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I understand that you can calculate the age of the universe by taking the inverse of Hubble's constant, but this assumes a flat universe.

What happens if $k≠0$ and the universe's geometry is either open or closed? How is the age of the universe then calculated? Can it be done by taking into account the various cosmological density parameters?

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I understand that you can calculate the age of the universe by taking the inverse of Hubble's constant, but this assumes a flat universe.

Not really. The dynamics of the scale factor can be obtained from Friedmann's equations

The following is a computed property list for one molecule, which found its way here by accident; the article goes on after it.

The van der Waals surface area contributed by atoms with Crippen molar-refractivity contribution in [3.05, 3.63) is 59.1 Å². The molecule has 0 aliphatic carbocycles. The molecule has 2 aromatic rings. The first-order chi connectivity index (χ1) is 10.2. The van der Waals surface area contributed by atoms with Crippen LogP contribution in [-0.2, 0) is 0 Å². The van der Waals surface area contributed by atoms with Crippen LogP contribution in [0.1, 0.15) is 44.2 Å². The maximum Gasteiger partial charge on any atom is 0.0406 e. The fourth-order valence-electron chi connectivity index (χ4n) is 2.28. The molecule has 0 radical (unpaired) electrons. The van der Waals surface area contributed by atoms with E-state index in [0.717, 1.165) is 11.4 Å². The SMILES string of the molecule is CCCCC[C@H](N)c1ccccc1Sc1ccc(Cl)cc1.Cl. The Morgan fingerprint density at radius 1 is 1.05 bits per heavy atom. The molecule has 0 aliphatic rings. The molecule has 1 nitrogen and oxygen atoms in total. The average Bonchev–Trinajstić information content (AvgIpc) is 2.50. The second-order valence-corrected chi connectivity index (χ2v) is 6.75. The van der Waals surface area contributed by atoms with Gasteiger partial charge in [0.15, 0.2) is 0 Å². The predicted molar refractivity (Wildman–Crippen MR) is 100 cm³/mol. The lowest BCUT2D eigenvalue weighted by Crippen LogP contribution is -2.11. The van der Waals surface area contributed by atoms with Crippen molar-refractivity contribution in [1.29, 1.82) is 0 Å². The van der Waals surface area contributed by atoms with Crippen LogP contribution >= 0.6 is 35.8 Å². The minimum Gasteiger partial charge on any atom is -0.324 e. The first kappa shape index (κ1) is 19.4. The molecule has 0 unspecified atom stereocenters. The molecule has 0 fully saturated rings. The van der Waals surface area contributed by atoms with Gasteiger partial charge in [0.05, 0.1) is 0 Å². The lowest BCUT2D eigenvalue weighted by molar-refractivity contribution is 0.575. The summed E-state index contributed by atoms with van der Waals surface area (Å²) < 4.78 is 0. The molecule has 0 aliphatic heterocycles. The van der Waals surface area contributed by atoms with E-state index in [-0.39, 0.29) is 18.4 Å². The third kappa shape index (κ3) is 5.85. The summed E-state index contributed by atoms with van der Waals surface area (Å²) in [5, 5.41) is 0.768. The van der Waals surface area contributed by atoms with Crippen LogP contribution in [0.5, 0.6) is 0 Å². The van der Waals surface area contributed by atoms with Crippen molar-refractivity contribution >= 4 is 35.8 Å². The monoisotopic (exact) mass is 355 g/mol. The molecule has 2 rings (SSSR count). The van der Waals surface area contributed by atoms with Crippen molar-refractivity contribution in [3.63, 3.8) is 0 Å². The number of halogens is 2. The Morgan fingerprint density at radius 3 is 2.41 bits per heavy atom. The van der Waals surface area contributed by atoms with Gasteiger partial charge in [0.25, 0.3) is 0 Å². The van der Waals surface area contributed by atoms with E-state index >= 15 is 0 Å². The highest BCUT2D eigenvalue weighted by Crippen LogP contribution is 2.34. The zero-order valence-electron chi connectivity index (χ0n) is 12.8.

$$ {\frac {H^{2}}{H_{0}^{2}}}=\Omega _{0,R}a^{-4}+\Omega _{0,M}a^{-3}+\Omega _{0,k}a^{-2}+\Omega _{0,\Lambda } \tag{1} $$

This contains the effect of radiation ($\Omega_{0,R}$), matter ($\Omega_{0,M}$), dark energy/cosmological constant ($\Omega_{0,\Lambda}$) and curvature ($\Omega_{0,k}$)

$$ \Omega _{0,k}=1-\Omega _{0} \tag{2} $$

For the current preferred model $\Omega_{0,M} \approx 0.23$, $\Omega_{0,\Lambda}\approx 0.77$ and $\Omega_{0,R}\approx 10^{-4}$, which leads to $\Omega_{0,k}= 0$. But in general you can solve Eqn. (1) to find the age of the universe

$$ H(t) = \frac{{\rm d}a}{{\rm d}t} = H_0 \left[\Omega _{0,R}a^{-4}+\Omega _{0,M}a^{-3}+\Omega _{0,k}a^{-2}+\Omega _{0,\Lambda } \right]^{1/2} \tag{3} $$

and from there

$$ t = \frac{1}{H_0}\int_0^1{\rm d}a~\left[\Omega _{0,R}a^{-4}+\Omega _{0,M}a^{-3}+\Omega _{0,k}a^{-2}+\Omega _{0,\Lambda } \right]^{-1/2} \tag{4} $$

It is true that

$$ t\sim \frac{1}{H_0} $$

But that it is not the same as saying that the age of the universe is $1/H_0$

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